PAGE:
LOS ANGELES -- Democratic governors once boasted of building new houses and expanding the welfare state. Now they boast of building new prisons and pushing welfare recipients off the rolls and into the work force.

Democratic candidates from California to Massachusetts and from Illinois to Alabama are thumbing their noses at liberal orthodoxy, challenging their party's left on a range of highly controversial social and spending issues. The success or failure of their tactics is likely to significantly influence Democratic presidential strategies in 1992.

Here in the critically important battle for governor of California, former San Francisco mayor Dianne Feinstein, the Democrat, is using liberal Democratic criticism of her support of the death penalty during the primary campaign to appeal to the more conservative general election constituency. Feinstein's campaign is running a commercial showing her being booed at the state Democratic Party convention as she declares: "Yes, I support the death penalty. The people of this state want to be protected, and I aim to protect them."

About 2,000 miles away in Alabama, Democrat Paul Hubbert has broken with traditional liberal support for prisoners' rights. In one ad, he stands in front of a jail and declares: "We're spending $173 million a year to keep prisoners in comfort. . . . The working people of Alabama have to get up and go to work every day; it's time the prisoners did too."

Hubbert and Feinstein are both part of a fledgling movement among Democratic candidates to break with policies and programs that have plagued Democrats in the past -- especially Democratic presidential candidates.

From the GOP attack on George McGovern's platform 18 years ago as an endorsement of "amnesty, acid and abortion" to the devastating use of convicted murderer-rapist Willie Horton in George Bush's 1988 campaign, Republican candidates have portrayed Democrats as permissive, soft on crime and prepared to spend tax dollars collected from the middle class on the non-working poor.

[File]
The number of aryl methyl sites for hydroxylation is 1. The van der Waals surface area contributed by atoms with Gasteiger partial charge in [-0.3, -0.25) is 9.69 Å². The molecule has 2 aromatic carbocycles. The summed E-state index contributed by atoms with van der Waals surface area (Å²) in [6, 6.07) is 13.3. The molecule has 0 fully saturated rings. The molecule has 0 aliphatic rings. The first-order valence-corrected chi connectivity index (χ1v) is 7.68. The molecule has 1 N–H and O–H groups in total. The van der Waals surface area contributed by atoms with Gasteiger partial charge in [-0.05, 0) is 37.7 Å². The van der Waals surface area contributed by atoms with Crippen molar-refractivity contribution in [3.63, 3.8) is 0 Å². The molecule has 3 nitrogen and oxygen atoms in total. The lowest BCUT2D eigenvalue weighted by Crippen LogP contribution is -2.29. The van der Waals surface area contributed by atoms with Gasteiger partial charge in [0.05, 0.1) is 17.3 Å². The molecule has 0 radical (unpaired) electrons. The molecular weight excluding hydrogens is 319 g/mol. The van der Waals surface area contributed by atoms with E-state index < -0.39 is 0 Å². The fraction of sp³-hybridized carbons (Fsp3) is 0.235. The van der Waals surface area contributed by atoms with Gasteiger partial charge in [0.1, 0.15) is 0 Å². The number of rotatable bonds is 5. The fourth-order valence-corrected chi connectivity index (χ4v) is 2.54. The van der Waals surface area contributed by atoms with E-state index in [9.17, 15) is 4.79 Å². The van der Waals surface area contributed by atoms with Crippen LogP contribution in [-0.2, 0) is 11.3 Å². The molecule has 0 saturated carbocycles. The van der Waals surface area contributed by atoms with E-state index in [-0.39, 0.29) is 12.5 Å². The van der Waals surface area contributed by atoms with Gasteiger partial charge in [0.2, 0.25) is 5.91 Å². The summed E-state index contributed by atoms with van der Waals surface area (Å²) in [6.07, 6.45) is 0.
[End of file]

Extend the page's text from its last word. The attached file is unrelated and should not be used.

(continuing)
A number of Democratic tacticians believe the collapse of the 1988 presidential campaign of Democrat Michael S. Dukakis -- from a 17-point lead in August to defeat in November -- is having a major influence on Democratic strategic thinking in 1990.

"Willie Horton did it to them," said Mike McKeon, an Illinois Democratic pollster who has argued that crime and taxes are key issues that Democrats cannot afford to dodge.

McKeon contended that the independently produced Horton commercials that were used to support the Bush campaign "were bad, they were racial, but the chords they struck were a clear message. . . . All these social programs are wonderful, but for a 54-year-old lady who has to get up at 5:30 in the morning to do her shopping because she's scared of the crime {in the evening}, everything else falls by the wayside."

McKeon is polling for the Illinois gubernatorial campaign of Neil Hartigan, the Democratic state attorney general who has turned the traditional Democratic tax-and-spend position on its head:

A Hartigan commercial declares: "When given a choice, {GOP gubernatorial nominee} Jim Edgar's first response has always been higher taxes." It is an attack against his Republican opponent that could have been lifted almost verbatim from Ronald Reagan's assaults on Walter F. Mondale in 1984 or Bush's anti-Dukakis rhetoric in 1988. "Jim Edgar's first response? Raise taxes. Neil Hartigan's? Make government do more with the money it already has."

Along similar lines, former senator Lawton Chiles (D) is now running for governor of Florida as an adversary of the "tax and spend" policies that on the national level have been tied to the Democratic Party. "We're going to get rid of nonessential high-level bureaucrats -- make government smaller and smarter," Chiles tells voters in one of his most recent commercials.